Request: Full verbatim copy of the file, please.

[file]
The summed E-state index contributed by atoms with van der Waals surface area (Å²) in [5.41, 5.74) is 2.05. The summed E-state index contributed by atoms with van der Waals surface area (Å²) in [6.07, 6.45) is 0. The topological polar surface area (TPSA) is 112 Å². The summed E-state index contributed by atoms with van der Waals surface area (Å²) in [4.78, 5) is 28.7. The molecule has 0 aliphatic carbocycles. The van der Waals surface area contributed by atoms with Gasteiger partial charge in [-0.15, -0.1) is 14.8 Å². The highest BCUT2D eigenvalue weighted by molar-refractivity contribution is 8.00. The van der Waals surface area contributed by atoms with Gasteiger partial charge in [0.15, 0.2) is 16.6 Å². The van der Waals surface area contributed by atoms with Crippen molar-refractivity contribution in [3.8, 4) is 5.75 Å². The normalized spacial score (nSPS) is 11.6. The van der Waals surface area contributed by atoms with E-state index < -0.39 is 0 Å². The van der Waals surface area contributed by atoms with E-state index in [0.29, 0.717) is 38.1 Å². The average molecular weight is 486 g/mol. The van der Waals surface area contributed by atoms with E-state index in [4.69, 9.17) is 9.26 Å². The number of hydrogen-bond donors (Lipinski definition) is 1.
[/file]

The summed E-state index contributed by atoms with van der Waals surface area (Å²) in [5.41, 5.74) is 2.05. The summed E-state index contributed by atoms with van der Waals surface area (Å²) in [6.07, 6.45) is 0. The topological polar surface area (TPSA) is 112 Å². The summed E-state index contributed by atoms with van der Waals surface area (Å²) in [4.78, 5) is 28.7. The molecule has 0 aliphatic carbocycles. The van der Waals surface area contributed by atoms with Gasteiger partial charge in [-0.15, -0.1) is 14.8 Å². The highest BCUT2D eigenvalue weighted by molar-refractivity contribution is 8.00. The van der Waals surface area contributed by atoms with Gasteiger partial charge in [0.15, 0.2) is 16.6 Å². The van der Waals surface area contributed by atoms with Crippen molar-refractivity contribution in [3.8, 4) is 5.75 Å². The normalized spacial score (nSPS) is 11.6. The van der Waals surface area contributed by atoms with E-state index < -0.39 is 0 Å². The van der Waals surface area contributed by atoms with E-state index in [0.29, 0.717) is 38.1 Å². The average molecular weight is 486 g/mol. The van der Waals surface area contributed by atoms with E-state index in [4.69, 9.17) is 9.26 Å². The number of hydrogen-bond donors (Lipinski definition) is 1.